We spend a lot of time at work. Even if we are working remotely, we are connected by the hardware and software that keeps us interacting with colleagues about tasks continuously. Employers use technology to keep their employees engaged in the work. Yet, employers must be mindful that employees have purpose and activities outside of work.
Human resource thought leaders have been calling for workplaces to be more attentive to human needs. The increase in burnout and mental fatigue is characteristic of our modern work experience. How can companies live up to the values they proudly post…” people are our greatest asset”?
Recently I attended an office baby shower. I was amazed at the enthusiasm and care the Team and Company Leadership brought to the planning of a non-work related event during work hours. There was a planning event for the baby shower that brought people together to learn and hand make the decorations. Several people worked on a pom pom streamer, others decorated the walls and table with kraft paper cut outs, and another crafted a wreath made with coffee basket filters. The baby shower itself, boasted beautifully arranged sandwiches and signature desserts homemade by the foodies on the Team. And what is a baby shower without games?! The games of this shower suited a diverse Team, and it encouraged people to learn and interact with one another. A bingo sheet distributed to all participants with questions to find out fun facts about each other.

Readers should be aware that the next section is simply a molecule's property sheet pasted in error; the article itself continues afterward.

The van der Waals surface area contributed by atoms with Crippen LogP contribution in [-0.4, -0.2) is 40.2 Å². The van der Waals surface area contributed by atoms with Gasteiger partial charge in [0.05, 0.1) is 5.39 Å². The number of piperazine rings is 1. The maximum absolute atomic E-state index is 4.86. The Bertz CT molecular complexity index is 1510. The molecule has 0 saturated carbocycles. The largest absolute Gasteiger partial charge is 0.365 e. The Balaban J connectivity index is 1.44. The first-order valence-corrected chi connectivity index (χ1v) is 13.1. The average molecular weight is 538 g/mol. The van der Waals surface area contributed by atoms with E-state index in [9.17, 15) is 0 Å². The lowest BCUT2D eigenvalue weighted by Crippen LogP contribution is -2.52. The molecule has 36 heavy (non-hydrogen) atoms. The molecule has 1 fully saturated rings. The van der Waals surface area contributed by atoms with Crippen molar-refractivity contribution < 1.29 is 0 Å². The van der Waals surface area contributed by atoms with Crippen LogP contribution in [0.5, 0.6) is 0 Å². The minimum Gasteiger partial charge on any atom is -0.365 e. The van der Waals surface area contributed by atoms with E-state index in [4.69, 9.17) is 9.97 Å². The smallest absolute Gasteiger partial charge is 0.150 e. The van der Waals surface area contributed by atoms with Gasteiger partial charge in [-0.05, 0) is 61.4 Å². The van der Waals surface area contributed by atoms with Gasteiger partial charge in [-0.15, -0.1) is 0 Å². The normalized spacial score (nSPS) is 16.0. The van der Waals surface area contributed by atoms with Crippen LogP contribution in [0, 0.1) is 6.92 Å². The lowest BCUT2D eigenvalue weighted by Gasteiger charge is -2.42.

I could not help but reflect that previously (or still) a pregnant staff person was seen as someone that presented a problem. It was thought that people of childbearing age were not committed to their profession or job. Not only would they need to be replaced for long periods of time it was believed they would not return to their position. Due to those beliefs, company leadership did not invest much in this cohort.
By contrast this company has all but guaranteed the continuing commitment and loyalty of this person. And it speaks volumes to all Team members that personal life events, unrelated to work, is a matter to be recognized, celebrated or grieved.
In a tight job market, companies need good people and moreover, need to keep good people. This is the kind of workplace culture that demonstrates, not just says, that people are their greatest asset. People have options and are looking for workplaces that are places to learn, grow and contribute to the organization, places that are worthy of their time and effort. The pandemic has shifted people to think about why and for whom they work. It is no longer enough to work for a paycheck, the new work force wants a positive human experience.